|Publication number||US4990296 A|
|Application number||US 07/396,249|
|Publication date||Feb 5, 1991|
|Filing date||Aug 21, 1989|
|Priority date||Aug 21, 1989|
|Also published as||CA2016869A1, CA2016869C, DE4017691A1, DE4017691C2|
|Publication number||07396249, 396249, US 4990296 A, US 4990296A, US-A-4990296, US4990296 A, US4990296A|
|Original Assignee||Garlock Inc.|
|Export Citation||BiBTeX, EndNote, RefMan|
|Patent Citations (13), Referenced by (24), Classifications (35), Legal Events (10)|
|External Links: USPTO, USPTO Assignment, Espacenet|
This invention relates to the welding of a plurality of filled sintered polytetrafluoroethylen (hereinafter PTFE) components to one another and more particularly to an improved process for such welding whereby strong welds are obtained without substantial harm to the physical properties of the material being welded.
Ever since the introduction of PTFE to the market many years ago, fabricators have encountered problems with joining the material to itself or to other materials. These problems have been even more evident when attempting to join sintered PTFE elements. During the ensuing years, a number of bonding and/or welding processes have been developed. For example, U.S. Pat. No. 3,207,644 to Hobson et al. describes a welding process whereby pure PTFE elements are joined by subjecting them to heat and pressure followed by water quench. U.S. Pat. No. 4,701,291 to Wissman discloses a complex process for welding pure PTFE components in a mold and utilizing a bath of molten metal or salt. Neither of these references makes any representation that its process is applicable to filled sintered PTFE components and neither shows any recognition that filled sintered PTFE material presents different processing problems than pure PTFE.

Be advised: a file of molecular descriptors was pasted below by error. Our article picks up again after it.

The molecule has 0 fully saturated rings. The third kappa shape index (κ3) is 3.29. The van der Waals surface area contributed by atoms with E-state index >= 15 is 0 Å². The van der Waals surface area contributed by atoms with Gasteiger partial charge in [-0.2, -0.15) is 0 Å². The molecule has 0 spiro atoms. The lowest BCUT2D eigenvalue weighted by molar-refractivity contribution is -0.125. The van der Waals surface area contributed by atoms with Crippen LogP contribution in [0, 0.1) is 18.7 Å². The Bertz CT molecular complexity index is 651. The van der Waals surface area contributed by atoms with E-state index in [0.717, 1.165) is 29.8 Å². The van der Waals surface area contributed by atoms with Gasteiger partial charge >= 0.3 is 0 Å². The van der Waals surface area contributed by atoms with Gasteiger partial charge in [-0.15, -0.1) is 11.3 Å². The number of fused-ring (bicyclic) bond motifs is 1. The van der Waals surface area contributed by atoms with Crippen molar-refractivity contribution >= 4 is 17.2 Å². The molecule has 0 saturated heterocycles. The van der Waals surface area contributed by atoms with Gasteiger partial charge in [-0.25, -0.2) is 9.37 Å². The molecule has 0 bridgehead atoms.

Other bonding or welding processes call for enhancing the integrity of joints by the use of an intermediate layer of fluorine-containing resin such as fluorinated ethylene propylene (FEP) or perfluoroalkoxy (PFA) resin. Examples of such methods are described in U.S. Pat. Nos. 4,211,594 to Freitag et al., 4,073,856 to Chu and 2,833,686 to Sandt. Other prior art patents describe processes for fusing unsintered PTFE surfaces. Among this group are U.S. Pat. Nos. 3,645,820 to Clary, 4,283,448 to Bowman and 4,364.884 to Traut.